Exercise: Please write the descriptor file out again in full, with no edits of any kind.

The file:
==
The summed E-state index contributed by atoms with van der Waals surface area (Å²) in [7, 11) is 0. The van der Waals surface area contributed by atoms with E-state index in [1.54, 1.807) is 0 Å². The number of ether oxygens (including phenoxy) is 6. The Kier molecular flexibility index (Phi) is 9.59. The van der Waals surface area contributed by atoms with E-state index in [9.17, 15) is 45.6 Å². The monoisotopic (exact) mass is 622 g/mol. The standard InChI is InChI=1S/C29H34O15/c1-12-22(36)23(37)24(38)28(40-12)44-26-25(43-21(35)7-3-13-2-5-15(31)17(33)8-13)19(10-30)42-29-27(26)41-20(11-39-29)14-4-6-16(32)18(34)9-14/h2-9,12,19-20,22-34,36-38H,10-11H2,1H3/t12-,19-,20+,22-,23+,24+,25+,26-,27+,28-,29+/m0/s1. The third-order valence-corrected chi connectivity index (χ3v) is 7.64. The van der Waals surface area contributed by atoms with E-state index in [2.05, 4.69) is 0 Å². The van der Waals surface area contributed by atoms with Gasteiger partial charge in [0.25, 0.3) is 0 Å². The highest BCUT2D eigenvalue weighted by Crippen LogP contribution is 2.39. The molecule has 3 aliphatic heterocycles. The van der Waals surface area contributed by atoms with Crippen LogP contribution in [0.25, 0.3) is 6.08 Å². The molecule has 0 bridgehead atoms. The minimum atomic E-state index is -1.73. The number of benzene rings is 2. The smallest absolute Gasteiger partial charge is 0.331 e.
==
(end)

The summed E-state index contributed by atoms with van der Waals surface area (Å²) in [7, 11) is 0. The van der Waals surface area contributed by atoms with E-state index in [1.54, 1.807) is 0 Å². The number of ether oxygens (including phenoxy) is 6. The Kier molecular flexibility index (Phi) is 9.59. The van der Waals surface area contributed by atoms with E-state index in [9.17, 15) is 45.6 Å². The monoisotopic (exact) mass is 622 g/mol. The standard InChI is InChI=1S/C29H34O15/c1-12-22(36)23(37)24(38)28(40-12)44-26-25(43-21(35)7-3-13-2-5-15(31)17(33)8-13)19(10-30)42-29-27(26)41-20(11-39-29)14-4-6-16(32)18(34)9-14/h2-9,12,19-20,22-34,36-38H,10-11H2,1H3/t12-,19-,20+,22-,23+,24+,25+,26-,27+,28-,29+/m0/s1. The third-order valence-corrected chi connectivity index (χ3v) is 7.64. The van der Waals surface area contributed by atoms with E-state index in [2.05, 4.69) is 0 Å². The van der Waals surface area contributed by atoms with Gasteiger partial charge in [0.25, 0.3) is 0 Å². The highest BCUT2D eigenvalue weighted by Crippen LogP contribution is 2.39. The molecule has 3 aliphatic heterocycles. The van der Waals surface area contributed by atoms with Crippen LogP contribution in [0.25, 0.3) is 6.08 Å². The molecule has 0 bridgehead atoms. The minimum atomic E-state index is -1.73. The number of benzene rings is 2. The smallest absolute Gasteiger partial charge is 0.331 e.